grave concern about NATO nuclear sharing and the Conference being
convinced that such acts run counter to the spirit and letter of the Treaty. Seven
out of eight draft proposals for language highlighted the fact that there is no joint
interpretation of Articles I and II. These proposals either called for clarification and
additional information or more generally reminded all State parties to ensure that they
live up to their commitments under Articles I and II.
The Conference was unable to agree a text and the report of Main Committee was never accepted by the Conference as whole. Indeed, the Conference was never able to agree a review document, in part because of disagreements between NNWS and nuclear-weapon states (NWS) on Article I and Article II questions.
1.2 The 1997 PrepCom: NATO
Expansion Prompts Concerns Over Nuclear Strategy
The 1995 debate on nuclear sharing was short and no agreement was
reached. NATO members hoped the question would simply not be raised again. However, the
compatibility of NATO nuclear sharing with Articles I and II of the NPT caused serious
debate at the 1997 PrepCom. PENN members presented diplomats with a memorandum containing
a series of questions on NATO nuclear sharing, which was the basis for the debate that
took place at the PrepCom.
Furthermore, NATO expansion prompted general concern about the NPT and
NATO nuclear policies and strategy. Belarus, China and Russia objected to NATO
enlargement. Belarus proposed a nuclear-weapon-free zone in Central and Eastern Europe. China
and Russia suggested that states with nuclear weapons deployed outside their borders
should withdraw all these weapons to their own territory.
South Africa was even more explicit. South African representatives
expressed concern about the non-proliferation implications of the plans for the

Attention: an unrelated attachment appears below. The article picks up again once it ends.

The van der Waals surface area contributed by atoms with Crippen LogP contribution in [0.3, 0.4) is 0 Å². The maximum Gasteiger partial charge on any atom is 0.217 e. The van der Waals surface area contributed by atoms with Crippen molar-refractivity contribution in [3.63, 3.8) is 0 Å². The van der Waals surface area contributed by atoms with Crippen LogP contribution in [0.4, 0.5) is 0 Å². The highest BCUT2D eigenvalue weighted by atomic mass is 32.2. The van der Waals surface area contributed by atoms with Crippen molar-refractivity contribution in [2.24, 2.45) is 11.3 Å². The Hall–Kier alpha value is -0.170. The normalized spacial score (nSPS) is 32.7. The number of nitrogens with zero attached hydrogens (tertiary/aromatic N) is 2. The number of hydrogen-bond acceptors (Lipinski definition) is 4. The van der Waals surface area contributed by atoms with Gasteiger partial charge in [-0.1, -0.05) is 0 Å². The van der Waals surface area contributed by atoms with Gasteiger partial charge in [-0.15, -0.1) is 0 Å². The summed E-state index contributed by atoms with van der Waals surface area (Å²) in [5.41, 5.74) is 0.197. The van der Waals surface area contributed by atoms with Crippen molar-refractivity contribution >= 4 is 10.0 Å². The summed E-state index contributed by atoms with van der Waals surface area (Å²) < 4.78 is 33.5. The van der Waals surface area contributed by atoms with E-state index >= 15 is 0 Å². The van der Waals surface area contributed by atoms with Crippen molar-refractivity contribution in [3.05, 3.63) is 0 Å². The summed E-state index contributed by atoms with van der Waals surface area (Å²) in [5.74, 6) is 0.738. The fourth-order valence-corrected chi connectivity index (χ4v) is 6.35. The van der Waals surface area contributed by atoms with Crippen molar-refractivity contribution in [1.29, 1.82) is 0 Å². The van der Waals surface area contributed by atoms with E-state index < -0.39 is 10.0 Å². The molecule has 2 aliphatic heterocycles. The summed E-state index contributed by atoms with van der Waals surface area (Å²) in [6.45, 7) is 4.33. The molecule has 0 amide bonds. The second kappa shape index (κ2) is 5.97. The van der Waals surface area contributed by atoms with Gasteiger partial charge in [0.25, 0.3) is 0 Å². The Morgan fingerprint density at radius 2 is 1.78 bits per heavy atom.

expansion of NATO
. The planned expansion of NATO would entail an increase in the
number of non-nuclear-weapon States which participate in nuclear training, planning
decision-making and which have an element of nuclear deterrence in their defence
In 1997, the prospect of the admittance of the Czech Republic, Hungary
and Poland to NATO and a resulting increase in the number of countries eligible to
participate in NATO nuclear sharing and nuclear policy planning worried some NNWS. This
concern made the question of NPT compliance more relevant, despite assurances that NATO
does not intend to deploy nuclear weapons in the territory of new member states.
NATOs strategy, last revised at the Washington Summit in April
1999, requires the widespread participation of NNWS members in nuclear sharing during
peacetime, crisis and war. It still requires several NNWS members to be prepared to take
control of US nuclear warheads in time of war.
In addition to repeatedly stating that it does not intend to station
nuclear weapons on new members territory, NATO clarified in the NATO-Russia Founding
Act that it will not construct new nuclear storage facilities in these countries. In the
Founding Act, NATO members reiterated the three
nos in which they have no intention, no plan and no reason to deploy
nuclear weapons on the territory of new members. This
agreement, however, is not legally binding. The US Administration points out that:
NATO retains its right to modify its nuclear posture or policy should circumstances
The Czechs, Hungarians and Poles have now joined the NATO Nuclear
Planning Group and its subordinate bodies and participate in nuclear consultation during
exercises and crisis.
The 1997 PrepCom ended without any agreement on proposals on substantive issues that could be passed on to the 1998 PrepCom or the 2000 RevCon.
The 1998 PrepCom: First Proposals Tabled to End Nuclear Sharing
The debate in 1997 was carried over and deepened at the 1998 PrepCom
meeting. The PENN publication, NATO Nuclear Sharing
and the NPT Questions to be Answered, presented historical evidence concerning
nuclear sharing to diplomats for the first time. This
report used declassified US documents to show why NATO needed to be questioned over
possible breaches of Articles I and II of the NPT, and why further clarification was
necessary as to whether NATO nuclear sharing should be considered legal or illegal under